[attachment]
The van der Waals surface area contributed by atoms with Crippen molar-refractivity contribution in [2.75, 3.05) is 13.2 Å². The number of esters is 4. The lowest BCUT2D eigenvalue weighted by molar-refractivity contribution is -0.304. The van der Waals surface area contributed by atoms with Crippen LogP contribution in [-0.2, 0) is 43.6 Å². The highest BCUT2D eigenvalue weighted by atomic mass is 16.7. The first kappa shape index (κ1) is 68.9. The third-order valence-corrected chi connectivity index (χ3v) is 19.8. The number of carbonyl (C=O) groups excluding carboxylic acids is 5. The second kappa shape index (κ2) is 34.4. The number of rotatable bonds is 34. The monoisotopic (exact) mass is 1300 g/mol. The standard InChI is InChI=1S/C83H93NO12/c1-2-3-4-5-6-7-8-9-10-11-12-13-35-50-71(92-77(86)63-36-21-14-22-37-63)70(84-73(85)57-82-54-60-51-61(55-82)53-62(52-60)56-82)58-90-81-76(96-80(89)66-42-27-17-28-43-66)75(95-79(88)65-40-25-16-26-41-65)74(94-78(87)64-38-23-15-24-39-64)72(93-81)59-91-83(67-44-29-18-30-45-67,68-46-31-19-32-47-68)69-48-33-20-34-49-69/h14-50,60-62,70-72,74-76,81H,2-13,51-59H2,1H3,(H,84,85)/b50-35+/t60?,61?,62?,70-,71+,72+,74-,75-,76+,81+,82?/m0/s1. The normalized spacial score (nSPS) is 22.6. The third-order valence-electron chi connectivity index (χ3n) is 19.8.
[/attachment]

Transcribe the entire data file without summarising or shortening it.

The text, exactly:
The van der Waals surface area contributed by atoms with Crippen molar-refractivity contribution in [2.75, 3.05) is 13.2 Å². The number of esters is 4. The lowest BCUT2D eigenvalue weighted by molar-refractivity contribution is -0.304. The van der Waals surface area contributed by atoms with Crippen LogP contribution in [-0.2, 0) is 43.6 Å². The highest BCUT2D eigenvalue weighted by atomic mass is 16.7. The first kappa shape index (κ1) is 68.9. The third-order valence-corrected chi connectivity index (χ3v) is 19.8. The number of carbonyl (C=O) groups excluding carboxylic acids is 5. The second kappa shape index (κ2) is 34.4. The number of rotatable bonds is 34. The monoisotopic (exact) mass is 1300 g/mol. The standard InChI is InChI=1S/C83H93NO12/c1-2-3-4-5-6-7-8-9-10-11-12-13-35-50-71(92-77(86)63-36-21-14-22-37-63)70(84-73(85)57-82-54-60-51-61(55-82)53-62(52-60)56-82)58-90-81-76(96-80(89)66-42-27-17-28-43-66)75(95-79(88)65-40-25-16-26-41-65)74(94-78(87)64-38-23-15-24-39-64)72(93-81)59-91-83(67-44-29-18-30-45-67,68-46-31-19-32-47-68)69-48-33-20-34-49-69/h14-50,60-62,70-72,74-76,81H,2-13,51-59H2,1H3,(H,84,85)/b50-35+/t60?,61?,62?,70-,71+,72+,74-,75-,76+,81+,82?/m0/s1. The normalized spacial score (nSPS) is 22.6. The third-order valence-electron chi connectivity index (χ3n) is 19.8.